A Popular History of The Great War/Volume 1/Page 159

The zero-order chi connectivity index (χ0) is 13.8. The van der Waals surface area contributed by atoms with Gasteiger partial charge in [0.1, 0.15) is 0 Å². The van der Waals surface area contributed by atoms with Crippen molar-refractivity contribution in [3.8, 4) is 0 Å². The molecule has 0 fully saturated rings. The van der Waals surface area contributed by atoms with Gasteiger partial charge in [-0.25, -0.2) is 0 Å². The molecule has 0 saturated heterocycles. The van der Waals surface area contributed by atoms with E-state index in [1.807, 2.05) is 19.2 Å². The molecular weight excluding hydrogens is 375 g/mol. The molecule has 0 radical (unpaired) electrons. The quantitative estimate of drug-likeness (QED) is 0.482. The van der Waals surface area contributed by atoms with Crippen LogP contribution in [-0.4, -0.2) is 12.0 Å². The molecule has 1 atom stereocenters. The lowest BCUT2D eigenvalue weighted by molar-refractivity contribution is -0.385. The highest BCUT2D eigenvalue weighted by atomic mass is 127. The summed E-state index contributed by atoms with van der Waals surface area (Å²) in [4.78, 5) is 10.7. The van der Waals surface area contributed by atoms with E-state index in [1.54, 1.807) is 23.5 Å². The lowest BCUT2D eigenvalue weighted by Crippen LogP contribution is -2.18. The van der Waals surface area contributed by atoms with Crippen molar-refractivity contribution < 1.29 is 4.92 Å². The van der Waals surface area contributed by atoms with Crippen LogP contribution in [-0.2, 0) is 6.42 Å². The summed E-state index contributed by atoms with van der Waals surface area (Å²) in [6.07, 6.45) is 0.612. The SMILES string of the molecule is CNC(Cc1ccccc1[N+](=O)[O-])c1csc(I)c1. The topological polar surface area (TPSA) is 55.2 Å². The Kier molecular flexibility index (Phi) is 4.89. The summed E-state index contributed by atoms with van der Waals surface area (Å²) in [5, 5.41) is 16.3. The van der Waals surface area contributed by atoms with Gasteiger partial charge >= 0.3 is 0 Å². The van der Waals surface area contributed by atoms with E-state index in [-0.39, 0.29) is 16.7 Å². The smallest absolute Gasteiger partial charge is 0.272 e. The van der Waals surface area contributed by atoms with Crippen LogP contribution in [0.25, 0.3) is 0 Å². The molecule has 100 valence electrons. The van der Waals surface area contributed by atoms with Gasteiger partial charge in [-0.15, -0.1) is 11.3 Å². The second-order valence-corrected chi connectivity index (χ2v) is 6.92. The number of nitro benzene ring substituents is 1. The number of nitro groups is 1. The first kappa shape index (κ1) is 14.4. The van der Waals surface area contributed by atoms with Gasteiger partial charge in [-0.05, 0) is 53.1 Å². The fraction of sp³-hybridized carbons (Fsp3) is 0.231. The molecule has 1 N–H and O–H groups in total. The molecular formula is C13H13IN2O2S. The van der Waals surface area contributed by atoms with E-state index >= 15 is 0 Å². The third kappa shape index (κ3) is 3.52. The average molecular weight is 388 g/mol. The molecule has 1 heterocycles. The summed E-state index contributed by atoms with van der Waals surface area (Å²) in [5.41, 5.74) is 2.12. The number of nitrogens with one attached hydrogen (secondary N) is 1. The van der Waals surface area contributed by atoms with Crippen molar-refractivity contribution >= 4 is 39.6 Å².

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line, almost shoulder to shoulder, until, as we shot them down, the fallen were heaped on top of the other in an awful barricade of dead and wounded men, that threatened to mask our guns and cause us trouble* I thought of the French saying, C'est magnifique, mats ce ti est pas la guerre ! No, it was slaughter —just slaughter! So high became the barricade of the dead and wounded that we did not know whether to fire through it or to go out and clear openings with our hands. We should have liked to extricate some of the wounded from the dead, but we dared not. Astiffwindcarriedawaythesmokeofthegunsquickly, and we could see some of the wounded men trying to release themselves from their terrible position. I wUl confess that I crossed myself ; I could have wished ^lat the §moke had remained! But—would you believe it this veritable wall of dead and dying enabled those wonderful Germans to creep closer, and actually to charge up the glacis. They got no farther than half way, for our machine guns and rifles swept themback. Ofcourse,wehadourlosses,buttjieywereslight compared with the carnage inflicted on our enemies.* This appalling waste of life by the German high command is only explicable on the grounds that they had under-estimated thedefensivepowerofBelgium. Thefewdays*delay,however, had given time for the new enormous siege guns to be brought up whic^j Germany had constructed. In order to save the city from destruction by bombardment General Leman offered to permit the Germans to occupy the town. Unconditional sur- render of the forts and the town was, however, demanded, and this being refused the bo^ibardment was begun. The forts, with the exception of Fl^ron, were still undamaged and perfectly abletooffereffectiveresistance. OnThursdaynight,August6, the Belgian infantry occupying the lines between the forts fell back, and the Germans entered the town through the gap afforded by the disablement of Fort Fl^ron on the following morning. But the town was of little value while the forts still held out. They commanded the town, swept the approaches and paralysed tlie railway. And the Germans therefore pro- ceeded to a systematic demolition of the fortifications. No one had foreseen the destructive power of modem heavy guns. The Germans themselves were a little sceptical of their value, and the French were openly derisive. The annihilation of the defences of Litfge and Namur was speedily to open the eyes of an astounded world. The new siege guns brought upbytheGermanswereir.2in.howitzers. Enonnousmasses

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